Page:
The central piece Amaze 1971 invites viewers to take their shoes off and lose themselves within a disorientating maze of clear perspex, which simultaneously serves the purpose of revealing the participants to the rest of the gallery. The installation seeks to reveal the viewer as the 'viewed', as the participant struggles through the space, unsure of whether they are about to hit a wall as subtle reflections confuse their sense of space. Finally, the lost viewer finds or 're-discovers' themselves once more as their reflection is revealed in a small, cubic water well at the centre of the piece.

Elsewhere, the world distorts as the viewer encounters suggestive objects, such as a ladder leading up to a suspended magnifying glass. The seemingly overlooked soldiers' helmets filled with jigsaw pieces of a blue sky also provide a sad testament - rather heartbreaking on reflection. Perhaps the lost blue skies can be found on the 'Sky TV' in another room where a plasma screen transports us to a flat, one-dimensional, filmed sky. Ono leaves a trail of suggestive notes here, telling us that the ceiling is, in fact, 'the floor' and the floor 'is the ceiling', or is it?

I also practically walked into Yoko Ono as she was being accompanied out of the Serpentine's learning studio towards the new Pavilion - in preparation for her talk, in conversation with Waldemar Januszczak in the warm, dark, cork-filled, sensory pavilion designed by architects Herzog and de Meuron and artist-activist Ai Weiwei!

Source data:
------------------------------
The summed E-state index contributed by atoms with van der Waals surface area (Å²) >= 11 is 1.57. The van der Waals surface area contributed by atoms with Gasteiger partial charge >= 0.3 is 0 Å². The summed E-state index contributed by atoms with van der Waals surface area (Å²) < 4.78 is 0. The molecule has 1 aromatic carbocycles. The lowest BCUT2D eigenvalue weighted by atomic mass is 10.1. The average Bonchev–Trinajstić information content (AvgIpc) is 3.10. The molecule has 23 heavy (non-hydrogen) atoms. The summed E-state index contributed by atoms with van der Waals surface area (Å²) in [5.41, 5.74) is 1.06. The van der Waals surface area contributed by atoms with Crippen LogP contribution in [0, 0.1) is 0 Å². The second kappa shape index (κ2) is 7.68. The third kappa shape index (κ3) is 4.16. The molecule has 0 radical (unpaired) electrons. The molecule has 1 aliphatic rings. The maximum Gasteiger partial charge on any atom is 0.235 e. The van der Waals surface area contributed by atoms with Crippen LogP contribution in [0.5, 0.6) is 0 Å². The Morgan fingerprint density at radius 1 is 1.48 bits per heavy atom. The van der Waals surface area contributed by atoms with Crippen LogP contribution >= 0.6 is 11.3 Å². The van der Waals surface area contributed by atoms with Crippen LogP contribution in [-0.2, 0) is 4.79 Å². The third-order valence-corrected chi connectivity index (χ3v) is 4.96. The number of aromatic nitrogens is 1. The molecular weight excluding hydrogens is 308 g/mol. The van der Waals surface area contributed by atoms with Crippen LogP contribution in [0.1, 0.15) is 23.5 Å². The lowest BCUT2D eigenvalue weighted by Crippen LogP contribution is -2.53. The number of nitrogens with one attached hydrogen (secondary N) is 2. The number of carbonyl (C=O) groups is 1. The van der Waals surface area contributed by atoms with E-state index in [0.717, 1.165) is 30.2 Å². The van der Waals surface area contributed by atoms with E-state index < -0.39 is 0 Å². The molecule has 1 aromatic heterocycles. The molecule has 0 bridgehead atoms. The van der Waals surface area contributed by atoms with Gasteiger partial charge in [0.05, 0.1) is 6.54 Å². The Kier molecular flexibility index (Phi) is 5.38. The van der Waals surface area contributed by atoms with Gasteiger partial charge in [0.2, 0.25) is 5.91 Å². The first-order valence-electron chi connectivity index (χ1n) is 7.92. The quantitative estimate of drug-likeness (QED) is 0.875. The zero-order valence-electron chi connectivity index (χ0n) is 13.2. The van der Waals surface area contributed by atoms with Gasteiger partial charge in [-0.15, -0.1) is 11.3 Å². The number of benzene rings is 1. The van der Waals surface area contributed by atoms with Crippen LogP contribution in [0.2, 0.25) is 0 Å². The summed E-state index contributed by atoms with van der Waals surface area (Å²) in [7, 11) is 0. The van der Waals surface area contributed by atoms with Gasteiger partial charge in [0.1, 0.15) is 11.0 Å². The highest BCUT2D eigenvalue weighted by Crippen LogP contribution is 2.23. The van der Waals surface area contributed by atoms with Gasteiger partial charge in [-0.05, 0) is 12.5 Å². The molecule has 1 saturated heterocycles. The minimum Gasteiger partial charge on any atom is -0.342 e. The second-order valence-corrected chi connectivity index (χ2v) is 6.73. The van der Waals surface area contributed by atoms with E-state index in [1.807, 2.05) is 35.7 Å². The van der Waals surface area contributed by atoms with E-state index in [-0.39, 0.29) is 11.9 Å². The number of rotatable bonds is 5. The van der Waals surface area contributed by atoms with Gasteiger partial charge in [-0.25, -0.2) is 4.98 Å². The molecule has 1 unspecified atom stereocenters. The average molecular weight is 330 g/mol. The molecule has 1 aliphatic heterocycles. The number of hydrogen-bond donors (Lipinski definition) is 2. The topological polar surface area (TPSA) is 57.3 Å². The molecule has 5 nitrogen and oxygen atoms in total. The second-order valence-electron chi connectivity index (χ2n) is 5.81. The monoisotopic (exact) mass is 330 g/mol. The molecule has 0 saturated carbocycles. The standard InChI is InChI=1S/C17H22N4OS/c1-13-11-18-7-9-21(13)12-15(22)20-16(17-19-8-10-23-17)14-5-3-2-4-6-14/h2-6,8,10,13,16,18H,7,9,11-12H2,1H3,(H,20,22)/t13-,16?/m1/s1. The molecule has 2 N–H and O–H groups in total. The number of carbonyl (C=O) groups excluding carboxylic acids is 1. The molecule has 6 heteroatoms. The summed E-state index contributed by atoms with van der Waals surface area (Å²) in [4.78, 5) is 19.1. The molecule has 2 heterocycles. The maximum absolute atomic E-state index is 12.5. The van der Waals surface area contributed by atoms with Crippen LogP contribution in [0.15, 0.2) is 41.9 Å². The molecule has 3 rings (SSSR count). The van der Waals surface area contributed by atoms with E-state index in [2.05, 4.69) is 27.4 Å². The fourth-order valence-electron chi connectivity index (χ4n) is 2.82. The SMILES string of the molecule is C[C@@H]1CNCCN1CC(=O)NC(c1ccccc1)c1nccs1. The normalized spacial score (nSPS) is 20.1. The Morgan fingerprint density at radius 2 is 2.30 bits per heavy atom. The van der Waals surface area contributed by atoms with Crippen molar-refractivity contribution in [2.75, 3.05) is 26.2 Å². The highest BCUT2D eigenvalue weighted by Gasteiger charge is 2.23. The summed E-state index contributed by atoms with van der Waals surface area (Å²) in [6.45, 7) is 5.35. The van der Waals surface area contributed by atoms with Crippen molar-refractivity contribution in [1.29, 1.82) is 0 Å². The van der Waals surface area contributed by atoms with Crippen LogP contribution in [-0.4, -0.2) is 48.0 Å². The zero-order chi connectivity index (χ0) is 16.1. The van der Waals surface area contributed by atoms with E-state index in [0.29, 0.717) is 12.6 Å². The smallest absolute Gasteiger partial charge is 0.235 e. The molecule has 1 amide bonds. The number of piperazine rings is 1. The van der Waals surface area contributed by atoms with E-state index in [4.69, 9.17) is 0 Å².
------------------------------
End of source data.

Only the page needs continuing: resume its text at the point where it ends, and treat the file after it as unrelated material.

Then it was on to the Barbican's current Bauhaus: Art as Life exhibition, an in-depth portrayal of the Bauhaus movement and manifesto - the UK's biggest Bauhaus exhibition in over 40 years. At first slightly hesitant to enter a world of rigid architecture, geometry and colour theory I did, however, become quickly immersed. The Bauhaus vision of utopia is hopeful and appealing as creativity, imagination, play, celebration, community and shared identity are emphasised as key ideals in a movement that blossomed and then dissolved in the dawn of the Second World War. The path through the exhibition provided a comprehensive timeline of the Bauhaus movement, but the curated space, did not seem to capture enough of the playful, free spirit of the movement. This was to be found, instead, in the close examination of small archive photographs and photograms, prints, drawings and paintings.